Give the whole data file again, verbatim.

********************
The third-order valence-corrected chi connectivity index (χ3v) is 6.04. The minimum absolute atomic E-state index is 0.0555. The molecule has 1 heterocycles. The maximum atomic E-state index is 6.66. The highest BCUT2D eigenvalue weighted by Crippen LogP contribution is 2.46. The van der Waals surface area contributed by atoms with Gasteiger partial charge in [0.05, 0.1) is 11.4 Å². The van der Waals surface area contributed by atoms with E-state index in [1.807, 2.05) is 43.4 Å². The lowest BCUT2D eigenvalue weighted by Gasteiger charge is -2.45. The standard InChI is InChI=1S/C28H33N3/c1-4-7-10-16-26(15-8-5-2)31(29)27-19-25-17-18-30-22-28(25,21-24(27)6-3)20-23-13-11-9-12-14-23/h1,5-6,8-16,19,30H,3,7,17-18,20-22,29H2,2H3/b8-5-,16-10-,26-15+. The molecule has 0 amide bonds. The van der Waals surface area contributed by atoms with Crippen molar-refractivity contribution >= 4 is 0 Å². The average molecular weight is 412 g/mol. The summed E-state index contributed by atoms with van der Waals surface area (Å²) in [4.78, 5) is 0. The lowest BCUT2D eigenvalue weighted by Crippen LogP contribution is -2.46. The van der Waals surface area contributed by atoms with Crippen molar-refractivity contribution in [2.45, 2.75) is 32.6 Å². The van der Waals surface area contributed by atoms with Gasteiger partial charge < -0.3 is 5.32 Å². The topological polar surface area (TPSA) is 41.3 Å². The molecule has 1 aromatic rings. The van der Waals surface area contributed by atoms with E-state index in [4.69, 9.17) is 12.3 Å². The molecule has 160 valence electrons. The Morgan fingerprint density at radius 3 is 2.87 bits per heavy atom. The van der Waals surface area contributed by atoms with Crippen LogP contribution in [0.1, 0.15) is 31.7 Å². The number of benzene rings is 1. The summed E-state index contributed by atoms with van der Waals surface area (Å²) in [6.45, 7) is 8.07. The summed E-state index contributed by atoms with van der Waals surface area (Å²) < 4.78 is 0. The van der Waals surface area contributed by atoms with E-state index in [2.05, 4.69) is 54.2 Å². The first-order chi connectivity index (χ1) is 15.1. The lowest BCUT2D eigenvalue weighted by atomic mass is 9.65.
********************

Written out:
The third-order valence-corrected chi connectivity index (χ3v) is 6.04. The minimum absolute atomic E-state index is 0.0555. The molecule has 1 heterocycles. The maximum atomic E-state index is 6.66. The highest BCUT2D eigenvalue weighted by Crippen LogP contribution is 2.46. The van der Waals surface area contributed by atoms with Gasteiger partial charge in [0.05, 0.1) is 11.4 Å². The van der Waals surface area contributed by atoms with E-state index in [1.807, 2.05) is 43.4 Å². The lowest BCUT2D eigenvalue weighted by Gasteiger charge is -2.45. The standard InChI is InChI=1S/C28H33N3/c1-4-7-10-16-26(15-8-5-2)31(29)27-19-25-17-18-30-22-28(25,21-24(27)6-3)20-23-13-11-9-12-14-23/h1,5-6,8-16,19,30H,3,7,17-18,20-22,29H2,2H3/b8-5-,16-10-,26-15+. The molecule has 0 amide bonds. The van der Waals surface area contributed by atoms with Crippen molar-refractivity contribution >= 4 is 0 Å². The average molecular weight is 412 g/mol. The summed E-state index contributed by atoms with van der Waals surface area (Å²) in [4.78, 5) is 0. The lowest BCUT2D eigenvalue weighted by Crippen LogP contribution is -2.46. The van der Waals surface area contributed by atoms with Crippen molar-refractivity contribution in [2.45, 2.75) is 32.6 Å². The van der Waals surface area contributed by atoms with Gasteiger partial charge < -0.3 is 5.32 Å². The topological polar surface area (TPSA) is 41.3 Å². The molecule has 1 aromatic rings. The van der Waals surface area contributed by atoms with E-state index in [4.69, 9.17) is 12.3 Å². The molecule has 160 valence electrons. The Morgan fingerprint density at radius 3 is 2.87 bits per heavy atom. The van der Waals surface area contributed by atoms with Crippen LogP contribution in [0.1, 0.15) is 31.7 Å². The number of benzene rings is 1. The summed E-state index contributed by atoms with van der Waals surface area (Å²) in [6.45, 7) is 8.07. The summed E-state index contributed by atoms with van der Waals surface area (Å²) < 4.78 is 0. The van der Waals surface area contributed by atoms with E-state index in [2.05, 4.69) is 54.2 Å². The first-order chi connectivity index (χ1) is 15.1. The lowest BCUT2D eigenvalue weighted by atomic mass is 9.65.